How to Fix a Problem with Mergelist or Status Files That Could Not be Parsed

It’s not that difficult to fix the error problems with mergelist or status files that could not be parsed with the help of some basic troubleshooting steps.

A friend of mine, while exploring his system, made some changes to the /var/lib/dpkg/status directory and is now stuck with the error message.

Now he cannot update his system or install any applications, but one thing that always comes up on his screen is

  • E: Encountered a section with no Package: header
  • E: Problem with MergeList /var/lib/dpkg/status
  • E: The package lists or status file could not be parsed or opened.

And later, he messed up more with his system and brought up the new error by deleting the status file from his system, which you can see below.

  • Reading package lists… Error!
  • E: flAbsPath on /var/lib/dpkg/status failed – realpath (2: No such file or directory)
  • E: Could not open file  – open (2: No such file or directory)
  • E: Problem opening  
  • E: The package lists or status file could not be parsed or opened.

If you are also one of them who has abruptly made changes to the status file or removed it, or if it’s corrupted due to any unknown reason, then stay with me.

I’ll show you how to fix this error by removing some more files, and then we will update the system repository to rebuild the package lists.

How to Fix Mergelist or Status Files That Could Not be Parsed Error

As you know, the rm command is a destructive one that can completely wipe out your system if you don’t use it carefully.

Therefore, I’m iterating on the steps that we are going to take.

  • Step 01: Remove all the file content from /var/lib/apt/lists/*
  • Step 02: We rebuild repository cache

If the problem is not yet resolved and you are getting status failed – realpath (2: No such file or directory), then we will jump to the second method to restore the status file.

So let’s resolve the error now.

Step 01: Remove all the File Content from /var/lib/apt/lists/*

Open your system terminal and delete all the files from the /var/lib/apt/lists/ using the below command:

$ sudo rm /var/lib/apt/lists/* -vf

Now, if you are pondering why I told you to remove the file, it is because the files in the /var/lib/apt/lists used by system to store and hold the information about the avaible pacakge.

So, whenever you try to install any application, it first checks the information in /var/lib/apt/lists. If it finds the details, it goes online and fetches the application for you.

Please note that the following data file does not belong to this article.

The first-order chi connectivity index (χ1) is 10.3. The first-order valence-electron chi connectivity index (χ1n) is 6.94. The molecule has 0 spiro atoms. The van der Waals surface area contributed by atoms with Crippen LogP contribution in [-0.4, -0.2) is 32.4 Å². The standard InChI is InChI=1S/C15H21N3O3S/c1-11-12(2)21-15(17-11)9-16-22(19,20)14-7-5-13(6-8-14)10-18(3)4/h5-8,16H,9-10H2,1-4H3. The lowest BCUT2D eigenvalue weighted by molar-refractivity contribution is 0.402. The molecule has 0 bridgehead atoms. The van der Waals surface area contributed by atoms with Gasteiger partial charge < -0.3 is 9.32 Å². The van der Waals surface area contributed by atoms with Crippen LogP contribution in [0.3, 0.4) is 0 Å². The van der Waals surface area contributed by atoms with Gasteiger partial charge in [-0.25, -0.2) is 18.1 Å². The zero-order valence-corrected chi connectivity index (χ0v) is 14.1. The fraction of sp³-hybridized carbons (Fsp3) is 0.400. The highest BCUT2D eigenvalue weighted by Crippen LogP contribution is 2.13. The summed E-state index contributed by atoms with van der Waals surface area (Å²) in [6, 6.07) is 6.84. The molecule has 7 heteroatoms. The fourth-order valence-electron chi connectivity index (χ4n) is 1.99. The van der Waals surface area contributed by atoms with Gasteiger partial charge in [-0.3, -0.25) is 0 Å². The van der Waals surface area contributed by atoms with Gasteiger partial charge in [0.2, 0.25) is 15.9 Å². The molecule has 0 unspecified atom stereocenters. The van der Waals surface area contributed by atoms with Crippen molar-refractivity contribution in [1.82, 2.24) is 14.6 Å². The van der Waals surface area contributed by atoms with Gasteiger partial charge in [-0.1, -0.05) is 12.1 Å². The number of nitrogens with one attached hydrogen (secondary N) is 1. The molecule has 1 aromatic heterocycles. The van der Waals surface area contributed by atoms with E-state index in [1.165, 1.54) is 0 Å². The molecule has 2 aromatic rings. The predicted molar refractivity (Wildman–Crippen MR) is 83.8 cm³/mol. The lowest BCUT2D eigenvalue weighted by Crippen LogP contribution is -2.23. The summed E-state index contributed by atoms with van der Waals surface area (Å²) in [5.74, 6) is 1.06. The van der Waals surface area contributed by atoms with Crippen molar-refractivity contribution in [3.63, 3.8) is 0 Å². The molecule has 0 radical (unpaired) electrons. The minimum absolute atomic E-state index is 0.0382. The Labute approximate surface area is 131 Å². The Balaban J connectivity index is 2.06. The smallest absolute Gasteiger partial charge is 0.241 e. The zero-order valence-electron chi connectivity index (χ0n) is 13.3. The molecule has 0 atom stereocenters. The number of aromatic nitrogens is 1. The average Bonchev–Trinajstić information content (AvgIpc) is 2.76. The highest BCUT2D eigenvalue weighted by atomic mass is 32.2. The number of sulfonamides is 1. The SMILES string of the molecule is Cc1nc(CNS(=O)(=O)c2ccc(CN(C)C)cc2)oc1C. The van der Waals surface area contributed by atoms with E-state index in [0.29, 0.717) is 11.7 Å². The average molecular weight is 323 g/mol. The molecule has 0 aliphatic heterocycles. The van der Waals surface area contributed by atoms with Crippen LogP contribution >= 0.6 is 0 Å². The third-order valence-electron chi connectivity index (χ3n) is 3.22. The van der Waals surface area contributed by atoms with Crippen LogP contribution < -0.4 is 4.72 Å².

Now, by removing the content, you are basically clearing up the cache of package information stored in the /var/lib/apt/lists directory,which may trigger the error.

Step 02: Rebuild the Repository Cache

Once you delete the file content from the /var/lib/apt/lists directory, you need to rebuild the repository cache.

To do this, you need to run the following command into the terminal screen:

$ sudo apt update

After running the above command, you’re problem will get resolved, but if the problem is still there with the error “status failed – realpath (2: No such file or directory), then you have to make few more changes to fix this.

How to Fix E: flAbsPath on /var/lib/dpkg/status failed – realpath (2: No such file or directory)

When you read the error, it basically says there is a missing status file in the /var/lib/dpkg directory, which causes the error, and due to that, you are not able to update and install applications.

So to restore the status file, you can look for the status-old file in /var/lib/dpkg by running the below command:

$ locate /var/lib/dpkg "status"

If the status-old file is present, then you can easily restore the changes by renaming status-old to status, and then you should update the repository to refresh the package information.

$ sudo mv /var/lib/dpkg/status-old /var/lib/dpkg/status

For any reason, if the status-old file is not available at the corresponding location, you can restore the status file from /var/backups/dpkg.status.*.gz.

To extract one of the status files from the corresponding directory, execute the below command:

$ sudo gunzip /var/backups/dpkg.status.0.gz  

Once you have successfully extracted the file, place the status file in /var/lib/dpkg/ using the next line of command and update the system.

$ sudo cp -v /var/backups/dpkg.status.0 /var/lib/dpkg/status
$ sudo rm -r /var/lib/apt/lists/*
$ sudo apt update

If it is still not working, then you can create a virtual machine of the same distribution and version and copy the status file from the virtual machine to your host system using the scp command, then try to update the system.

As far as I know, after following the above steps, your problem will no longer exist on your system.

How to Fix Unable to Parse Package File in Debian

If you are getting E: Unable to parse package file /var/lib/apt/extended_states (1) into your Debian machine, run the following command into your system:

$ sudo rm -rf /var/lib/apt/extended_states
$ sudo apt update

Wrap up

That’s all for this article to resolve the status files could not be parsed error on your Ubuntu machine and also on your Debian-based system.

If your problem still persists, feel free to comment below, and I’ll try to help you out.

Here is a summary of the commands that I have used in this guide to solve the problem.

  • Fix problem with MergeList /var/lib/dpkg/status
    • $ sudo rm /var/lib/apt/lists/* -vf
    • $ sudo apt update
  • Fix status failed – realpath (2: No such file or directory)
    • $ sudo mv /var/lib/dpkg/status-old /var/lib/dpkg/status
    • $ sudo apt update
  • Fix unable to parse package file in Debian
    • $ sudo rm -rf /var/lib/apt/extended_states
    • $ sudo apt update

See you in the next article…

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